As previously mentioned, our Residential segment's strong quarter and year-to-date growth was fueled primarily by early season channel demand for our snow throwers and ongoing retail demand for zero-turn riding products. Also the introduction of innovative products and increased placement helped our electric handheld category increase sales for both the quarter and the first nine months.

Walk power mower sales were up slightly for the quarter as a result of the expanded placement of our all-new Lawn-Boy line. The late spring and early supplier-related rework issue lowered overall domestic walk power mower sales year-to-date. But with the rework behind us and more favorable weather trends, we will continue to capitalize on sales opportunities.

Our international business grew on both a third quarter and year-to-date basis. Professional sales benefited from increased golf irrigation activity, generated by both new system and extensive renovation projects. International residential sales increased mainly due to snow thrower demand in Canada and stronger sales of Hayter products in Europe, somewhat offset by lower sales of Pope products in Australia.

Finally, micro irrigation sales were up for both the quarter and the first nine months, driven largely by demand for our Aqua-Traxx tape offering. We are pleased with our overall results for the third quarter and believe we are well-positioned for a solid finish to the year.

I will now turn the call over to Renee, for a more detailed discussion of our financial results.

Renee Peterson

Thank you, Mike, and good morning, everyone. As we reported earlier this morning, net sales for the quarter grew to $567.5 million compared to $509.9 million for the same period a year ago. We also delivered net earnings of $50 million or $0.87 per share compared to $0.68 in the third quarter of fiscal 2013.

Year-to-date net sales were up 6% to $1.759 billion. We achieved net earnings of $163 million for the first nine months or $2.82 per share compared to $2.53 per share a year ago. Professional segment sales were up 11.9% for the quarter to $384.7 million.

As Mike discussed, the strong professional sales growth for the quarter was a result of retail demand across our golf, landscape contractor and micro irrigation businesses as well as the return to a more traditional equipment purchase pattern. As we've discussed during previous calls, last year the Tier 4 transition pulled typical third quarter channel demand into the first half.

Year-to-date professional sales were up 3.4% to $1.209 billion. Professional net earnings for the quarter totaled $74.8 million, up 23.7% compared to last year. For the first nine months, Professional segment earnings were $244.7 million, a 4.8% increase compared to the same period last year.

Third quarter residential sales grew 13% to $175.7 million, driven by early channel demand for snow product and continued retail demand for zero-turn riding equipment. Year-to-date residential sales increased 11.7% to $533.7 million. Net earnings in the Residential segment for the quarter totaled $18.7 million, a 24.1% increase from last year. Year-to-date earnings were $60.7 million, up 16.9% compared to the first nine months of fiscal 2013.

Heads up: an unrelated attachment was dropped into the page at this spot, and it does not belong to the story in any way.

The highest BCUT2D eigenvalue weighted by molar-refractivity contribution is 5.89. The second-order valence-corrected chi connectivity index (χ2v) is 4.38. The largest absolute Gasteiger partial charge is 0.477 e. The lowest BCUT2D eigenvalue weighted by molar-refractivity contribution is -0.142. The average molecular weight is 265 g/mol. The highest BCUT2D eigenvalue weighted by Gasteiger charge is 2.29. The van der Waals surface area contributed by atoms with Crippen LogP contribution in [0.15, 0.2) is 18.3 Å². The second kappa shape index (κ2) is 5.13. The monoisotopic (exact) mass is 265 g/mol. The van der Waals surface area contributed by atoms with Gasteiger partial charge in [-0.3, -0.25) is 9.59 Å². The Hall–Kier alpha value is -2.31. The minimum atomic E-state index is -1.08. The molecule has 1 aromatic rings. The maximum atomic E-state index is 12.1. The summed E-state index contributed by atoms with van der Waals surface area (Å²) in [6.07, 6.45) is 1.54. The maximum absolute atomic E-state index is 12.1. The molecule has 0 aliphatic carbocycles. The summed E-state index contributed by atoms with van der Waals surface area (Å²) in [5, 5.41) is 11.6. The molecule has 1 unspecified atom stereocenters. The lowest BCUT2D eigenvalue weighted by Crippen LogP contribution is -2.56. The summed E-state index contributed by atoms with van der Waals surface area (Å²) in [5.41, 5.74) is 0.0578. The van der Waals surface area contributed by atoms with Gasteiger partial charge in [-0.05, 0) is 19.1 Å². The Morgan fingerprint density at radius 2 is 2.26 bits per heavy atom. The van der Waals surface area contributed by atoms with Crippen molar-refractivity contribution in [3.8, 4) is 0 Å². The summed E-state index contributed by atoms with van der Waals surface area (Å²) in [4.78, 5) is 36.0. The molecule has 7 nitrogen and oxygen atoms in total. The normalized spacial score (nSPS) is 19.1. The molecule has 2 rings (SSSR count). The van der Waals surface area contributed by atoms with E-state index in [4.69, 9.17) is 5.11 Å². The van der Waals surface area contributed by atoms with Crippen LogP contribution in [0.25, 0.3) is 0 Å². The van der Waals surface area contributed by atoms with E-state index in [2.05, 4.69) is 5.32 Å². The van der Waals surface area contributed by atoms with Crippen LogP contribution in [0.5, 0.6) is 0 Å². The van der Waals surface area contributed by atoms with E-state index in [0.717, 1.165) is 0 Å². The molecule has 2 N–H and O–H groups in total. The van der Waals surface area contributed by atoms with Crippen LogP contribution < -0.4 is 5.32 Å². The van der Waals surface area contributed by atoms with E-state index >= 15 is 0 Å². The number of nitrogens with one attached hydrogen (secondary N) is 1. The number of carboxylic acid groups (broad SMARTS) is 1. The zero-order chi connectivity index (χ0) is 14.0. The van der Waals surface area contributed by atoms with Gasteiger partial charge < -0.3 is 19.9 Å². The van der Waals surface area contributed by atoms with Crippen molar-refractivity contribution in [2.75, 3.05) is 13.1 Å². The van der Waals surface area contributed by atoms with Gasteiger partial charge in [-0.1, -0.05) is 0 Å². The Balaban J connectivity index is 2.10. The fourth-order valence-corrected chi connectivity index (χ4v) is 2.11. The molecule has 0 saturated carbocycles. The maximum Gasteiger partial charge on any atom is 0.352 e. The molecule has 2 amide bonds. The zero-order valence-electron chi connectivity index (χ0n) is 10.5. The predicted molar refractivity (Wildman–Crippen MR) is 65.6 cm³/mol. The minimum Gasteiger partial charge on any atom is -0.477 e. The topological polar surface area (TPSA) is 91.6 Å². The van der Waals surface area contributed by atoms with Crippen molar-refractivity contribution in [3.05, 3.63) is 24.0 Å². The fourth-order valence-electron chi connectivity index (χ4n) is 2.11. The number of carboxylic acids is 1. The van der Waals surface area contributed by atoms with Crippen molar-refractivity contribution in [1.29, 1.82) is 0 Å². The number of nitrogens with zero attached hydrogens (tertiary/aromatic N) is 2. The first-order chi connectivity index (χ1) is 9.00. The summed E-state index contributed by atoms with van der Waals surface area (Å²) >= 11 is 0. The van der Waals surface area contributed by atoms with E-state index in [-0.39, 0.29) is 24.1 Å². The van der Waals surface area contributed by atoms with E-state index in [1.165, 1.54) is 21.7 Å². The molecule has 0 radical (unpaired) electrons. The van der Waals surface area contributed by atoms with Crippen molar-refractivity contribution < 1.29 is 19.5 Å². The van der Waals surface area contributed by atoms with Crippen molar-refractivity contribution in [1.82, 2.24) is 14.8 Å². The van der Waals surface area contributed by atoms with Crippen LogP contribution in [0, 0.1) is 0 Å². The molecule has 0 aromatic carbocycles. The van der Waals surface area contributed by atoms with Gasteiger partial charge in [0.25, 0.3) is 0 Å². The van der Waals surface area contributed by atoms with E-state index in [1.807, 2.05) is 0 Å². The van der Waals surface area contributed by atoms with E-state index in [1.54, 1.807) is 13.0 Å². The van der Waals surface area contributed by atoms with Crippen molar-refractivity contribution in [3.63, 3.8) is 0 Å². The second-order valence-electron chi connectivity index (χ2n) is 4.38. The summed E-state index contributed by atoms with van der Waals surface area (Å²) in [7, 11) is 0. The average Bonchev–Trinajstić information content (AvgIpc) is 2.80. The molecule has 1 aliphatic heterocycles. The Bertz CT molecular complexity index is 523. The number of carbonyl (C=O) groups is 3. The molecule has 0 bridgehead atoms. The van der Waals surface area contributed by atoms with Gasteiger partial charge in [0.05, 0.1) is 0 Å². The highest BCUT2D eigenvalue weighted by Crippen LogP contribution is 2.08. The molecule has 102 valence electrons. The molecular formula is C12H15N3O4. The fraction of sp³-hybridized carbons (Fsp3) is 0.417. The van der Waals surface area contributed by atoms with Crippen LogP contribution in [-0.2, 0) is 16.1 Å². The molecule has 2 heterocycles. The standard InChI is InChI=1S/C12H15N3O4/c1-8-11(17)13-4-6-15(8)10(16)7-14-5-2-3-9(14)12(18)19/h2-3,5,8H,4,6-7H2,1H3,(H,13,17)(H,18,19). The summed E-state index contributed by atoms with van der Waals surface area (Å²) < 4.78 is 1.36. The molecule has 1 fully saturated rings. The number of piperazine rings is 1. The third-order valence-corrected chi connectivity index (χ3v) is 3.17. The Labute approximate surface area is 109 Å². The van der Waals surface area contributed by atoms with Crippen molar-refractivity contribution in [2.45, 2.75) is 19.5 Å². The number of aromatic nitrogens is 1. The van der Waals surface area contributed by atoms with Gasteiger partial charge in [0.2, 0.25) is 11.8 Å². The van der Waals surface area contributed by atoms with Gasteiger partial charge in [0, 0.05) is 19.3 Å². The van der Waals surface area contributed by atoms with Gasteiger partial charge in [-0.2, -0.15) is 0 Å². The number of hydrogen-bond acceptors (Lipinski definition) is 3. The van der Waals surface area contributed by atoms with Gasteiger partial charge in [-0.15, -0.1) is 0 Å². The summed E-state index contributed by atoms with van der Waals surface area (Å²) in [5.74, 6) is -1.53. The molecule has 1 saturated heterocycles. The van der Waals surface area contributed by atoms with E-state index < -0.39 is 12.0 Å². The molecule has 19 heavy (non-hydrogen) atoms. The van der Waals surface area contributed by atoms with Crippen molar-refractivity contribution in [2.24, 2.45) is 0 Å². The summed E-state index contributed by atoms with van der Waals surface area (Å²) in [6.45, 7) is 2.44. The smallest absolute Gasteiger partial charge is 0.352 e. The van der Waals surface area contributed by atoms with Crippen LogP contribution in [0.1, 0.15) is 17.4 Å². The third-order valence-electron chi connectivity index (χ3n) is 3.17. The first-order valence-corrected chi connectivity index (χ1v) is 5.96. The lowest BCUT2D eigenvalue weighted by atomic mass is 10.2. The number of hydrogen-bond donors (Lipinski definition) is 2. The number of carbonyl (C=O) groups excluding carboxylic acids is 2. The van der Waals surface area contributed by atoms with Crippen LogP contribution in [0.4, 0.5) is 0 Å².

Gross margin for the third quarter increased 70 basis points to 35.6%, primarily due to favorable product mix and realized pricing, somewhat offset by higher commodity cost. However, gross margin declined by 10 basis points to 35.8% year-to-date, due primarily to higher commodity cost, unfavorable segment mix, currency exchange rates and the now completed supplier-related rework issue we mentioned earlier. We now expect gross margin to improve by about 10 basis points to 20 basis points for the year.

SG&A as a percent of sales decreased by 50 basis points for the quarter to 22.9% and by 50 basis points year-to-date to 22%. The SG&A improvement for both the quarter and the first nine months was due to the leveraging of expenses over higher sales volumes. Consistent with our year-to-date results, we expect our SG&A rate for the full year to be slightly lower than last year.

Operating earnings as a percent of sales increased 120 basis points to 12.7% for the quarter and by 40 basis points to 13.8% year-to-date. Our productivity initiatives continue to have a positive impact.

Interest expense for the quarter was $3.6 million, down 7.2% from a year ago. Year-to-date interest expense was down 10.1%. Both the quarter and the year-to-date interest change was due to an increase in capitalized interest from large capital projects.

Our effective tax rate for the quarter was 29.4% compared to 30.5% last year, the change was primarily due to a one-time benefit. For the first nine months, the tax rate was 31.7% compared to 31% in 2013, when the company benefited from the retroactive reinstatement of the Federal Research and Engineering Tax Credit. We expect the tax rate for the year to be about 32.5%.

Turning to the balance sheet. Accounts receivable for the quarter totaled $215.6 million, up 6.7% on a sales increase of 11.3%. Net inventories for the quarter were up 13.5% to $293.8 million. Third quarter trade payables were $169 million, up 36% for a year ago.